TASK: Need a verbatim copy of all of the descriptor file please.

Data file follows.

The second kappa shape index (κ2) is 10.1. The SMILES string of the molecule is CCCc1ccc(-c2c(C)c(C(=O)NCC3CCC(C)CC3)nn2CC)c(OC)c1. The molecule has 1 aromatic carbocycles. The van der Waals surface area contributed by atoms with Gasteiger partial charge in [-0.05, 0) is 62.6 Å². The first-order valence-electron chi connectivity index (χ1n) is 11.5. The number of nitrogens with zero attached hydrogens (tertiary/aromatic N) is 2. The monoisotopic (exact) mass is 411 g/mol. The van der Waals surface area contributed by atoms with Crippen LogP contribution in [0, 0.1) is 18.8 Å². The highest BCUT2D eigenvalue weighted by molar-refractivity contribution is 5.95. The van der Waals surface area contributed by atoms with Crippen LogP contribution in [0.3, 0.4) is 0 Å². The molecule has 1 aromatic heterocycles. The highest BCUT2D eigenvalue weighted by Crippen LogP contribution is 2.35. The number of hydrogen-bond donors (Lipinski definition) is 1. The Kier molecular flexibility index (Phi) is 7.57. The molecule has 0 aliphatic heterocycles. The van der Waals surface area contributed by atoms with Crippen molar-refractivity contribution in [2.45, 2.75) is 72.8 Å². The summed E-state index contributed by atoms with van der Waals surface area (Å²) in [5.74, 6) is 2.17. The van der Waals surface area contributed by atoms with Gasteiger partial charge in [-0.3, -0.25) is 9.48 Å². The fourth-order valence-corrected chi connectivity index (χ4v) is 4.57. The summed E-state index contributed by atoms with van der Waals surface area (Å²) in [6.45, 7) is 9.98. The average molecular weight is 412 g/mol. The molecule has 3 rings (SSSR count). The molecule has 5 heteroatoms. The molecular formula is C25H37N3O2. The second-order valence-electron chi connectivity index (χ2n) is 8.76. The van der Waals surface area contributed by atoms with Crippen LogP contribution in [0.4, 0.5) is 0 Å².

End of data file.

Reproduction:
The second kappa shape index (κ2) is 10.1. The SMILES string of the molecule is CCCc1ccc(-c2c(C)c(C(=O)NCC3CCC(C)CC3)nn2CC)c(OC)c1. The molecule has 1 aromatic carbocycles. The van der Waals surface area contributed by atoms with Gasteiger partial charge in [-0.05, 0) is 62.6 Å². The first-order valence-electron chi connectivity index (χ1n) is 11.5. The number of nitrogens with zero attached hydrogens (tertiary/aromatic N) is 2. The monoisotopic (exact) mass is 411 g/mol. The van der Waals surface area contributed by atoms with Crippen LogP contribution in [0, 0.1) is 18.8 Å². The highest BCUT2D eigenvalue weighted by molar-refractivity contribution is 5.95. The van der Waals surface area contributed by atoms with Crippen LogP contribution in [0.3, 0.4) is 0 Å². The molecule has 1 aromatic heterocycles. The highest BCUT2D eigenvalue weighted by Crippen LogP contribution is 2.35. The number of hydrogen-bond donors (Lipinski definition) is 1. The Kier molecular flexibility index (Phi) is 7.57. The molecule has 0 aliphatic heterocycles. The van der Waals surface area contributed by atoms with Crippen molar-refractivity contribution in [2.45, 2.75) is 72.8 Å². The summed E-state index contributed by atoms with van der Waals surface area (Å²) in [5.74, 6) is 2.17. The van der Waals surface area contributed by atoms with Gasteiger partial charge in [-0.3, -0.25) is 9.48 Å². The fourth-order valence-corrected chi connectivity index (χ4v) is 4.57. The summed E-state index contributed by atoms with van der Waals surface area (Å²) in [6.45, 7) is 9.98. The average molecular weight is 412 g/mol. The molecule has 3 rings (SSSR count). The molecule has 5 heteroatoms. The molecular formula is C25H37N3O2. The second-order valence-electron chi connectivity index (χ2n) is 8.76. The van der Waals surface area contributed by atoms with Crippen LogP contribution in [0.4, 0.5) is 0 Å².